June, July, August and September are the best time to visit Uganda. These peak months are generally dry (although rain can fall at any time). Book well in advance if tracking gorillas, as permits sell out months in advance. Really, though, this is a year-round destination. Uganda sits squarely on the equator so there are no true seasons, plus an average altitude of around 1,000m tempers the heat. March-May and October-November see the highest rainfall, but gorillas are still lurking in the mist – although trekking to find them will be slippery and slower. Accommodation and gorilla permits can be much cheaper at this time.
VISIT UGANDA MONTH BY MONTH
- March, April and May see the heaviest rainfall in Uganda, with shorter rains in October to November. This doesn’t affect your chances of spotting gorillas, although be prepared for a soggy, slippery trek! Waterproofs, and waterproof boots, are essential. It’s also believed that the gorillas linger on the warmer, lower slopes during wetter weather, so your trek may be shorter.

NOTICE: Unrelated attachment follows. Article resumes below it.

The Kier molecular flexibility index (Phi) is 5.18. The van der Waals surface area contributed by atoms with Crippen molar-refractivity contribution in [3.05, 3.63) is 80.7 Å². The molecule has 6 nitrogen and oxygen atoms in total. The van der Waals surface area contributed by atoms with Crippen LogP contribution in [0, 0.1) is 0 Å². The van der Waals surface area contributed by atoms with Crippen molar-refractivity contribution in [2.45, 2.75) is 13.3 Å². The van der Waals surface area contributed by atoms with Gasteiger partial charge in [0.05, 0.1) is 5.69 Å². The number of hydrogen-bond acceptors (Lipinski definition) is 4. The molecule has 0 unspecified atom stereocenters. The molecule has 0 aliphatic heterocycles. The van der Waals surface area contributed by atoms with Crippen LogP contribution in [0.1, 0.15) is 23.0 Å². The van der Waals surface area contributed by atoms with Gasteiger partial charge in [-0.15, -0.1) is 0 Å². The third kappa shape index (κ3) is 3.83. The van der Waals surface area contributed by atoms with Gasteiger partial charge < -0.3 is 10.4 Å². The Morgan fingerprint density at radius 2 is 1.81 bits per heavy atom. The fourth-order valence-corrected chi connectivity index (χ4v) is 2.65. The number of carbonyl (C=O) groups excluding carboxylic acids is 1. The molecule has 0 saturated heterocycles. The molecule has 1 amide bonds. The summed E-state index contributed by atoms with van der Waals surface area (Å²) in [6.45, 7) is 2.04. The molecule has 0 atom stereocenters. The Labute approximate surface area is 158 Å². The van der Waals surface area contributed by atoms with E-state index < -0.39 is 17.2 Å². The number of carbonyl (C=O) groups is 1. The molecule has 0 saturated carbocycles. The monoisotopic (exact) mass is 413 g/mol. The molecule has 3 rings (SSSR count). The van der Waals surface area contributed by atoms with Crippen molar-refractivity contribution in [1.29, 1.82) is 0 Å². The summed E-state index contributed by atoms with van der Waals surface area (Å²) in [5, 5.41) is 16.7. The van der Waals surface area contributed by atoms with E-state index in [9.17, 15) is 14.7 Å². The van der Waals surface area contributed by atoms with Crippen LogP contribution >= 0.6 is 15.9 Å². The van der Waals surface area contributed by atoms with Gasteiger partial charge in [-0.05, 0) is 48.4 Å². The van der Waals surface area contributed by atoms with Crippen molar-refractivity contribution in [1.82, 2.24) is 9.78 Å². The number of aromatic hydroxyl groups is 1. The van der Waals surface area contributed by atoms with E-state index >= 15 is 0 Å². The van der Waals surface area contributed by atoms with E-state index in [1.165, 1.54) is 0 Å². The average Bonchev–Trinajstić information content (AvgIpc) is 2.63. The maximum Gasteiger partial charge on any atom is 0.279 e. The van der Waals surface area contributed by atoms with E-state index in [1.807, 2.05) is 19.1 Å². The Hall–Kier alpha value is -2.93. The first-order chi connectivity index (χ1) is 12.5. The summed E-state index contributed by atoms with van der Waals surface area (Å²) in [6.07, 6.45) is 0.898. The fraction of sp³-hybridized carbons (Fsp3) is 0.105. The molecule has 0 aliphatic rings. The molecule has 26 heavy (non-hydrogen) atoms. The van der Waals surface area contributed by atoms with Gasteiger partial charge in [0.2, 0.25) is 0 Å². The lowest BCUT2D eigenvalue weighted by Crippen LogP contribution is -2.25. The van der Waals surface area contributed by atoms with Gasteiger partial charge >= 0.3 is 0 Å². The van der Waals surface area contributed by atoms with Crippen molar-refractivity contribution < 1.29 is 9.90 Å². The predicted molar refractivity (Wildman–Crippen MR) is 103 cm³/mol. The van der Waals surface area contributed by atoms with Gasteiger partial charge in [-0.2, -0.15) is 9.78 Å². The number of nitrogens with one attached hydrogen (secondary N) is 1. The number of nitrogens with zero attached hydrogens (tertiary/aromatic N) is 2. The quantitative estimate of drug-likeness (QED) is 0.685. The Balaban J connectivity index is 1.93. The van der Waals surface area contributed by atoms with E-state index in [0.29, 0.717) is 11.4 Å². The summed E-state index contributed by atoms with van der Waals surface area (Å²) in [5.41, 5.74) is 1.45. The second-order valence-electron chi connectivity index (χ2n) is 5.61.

- The wildlife is not migratory in Uganda so you can still see plenty of game in parks such as Queen Elizabeth, although thicker vegetation makes spotting the animals a little harder. Do be aware that the already appalling roads will become even more bone shaking.
- Murchison Falls in the northeast has a drier climate, so is a good place to head during the wetter months.
- The Uganda Wildlife Authority, which issues gorilla tracking permits, offers discounts of up to 25 percent in April, May and November – well worth it if you’re on a budget.
- June to September are popular months, thanks to dry weather and school holidays. Uganda remains happily oblivious to mass tourism, though, and you won’t need to worry about crowds.
- December, January and February are also great months to visit. Generally dry (though rains can linger into December), the wildlife will be lured to waterholes, making this a great time for boat safaris. Migratory birds are also present.
- Throughout the country, the temperature drops quite considerably at night – you’ll need a jumper or cardi. This makes it much easier to sleep. But it never reaches the chilly extremes of places such as Kruger of the Kalahari.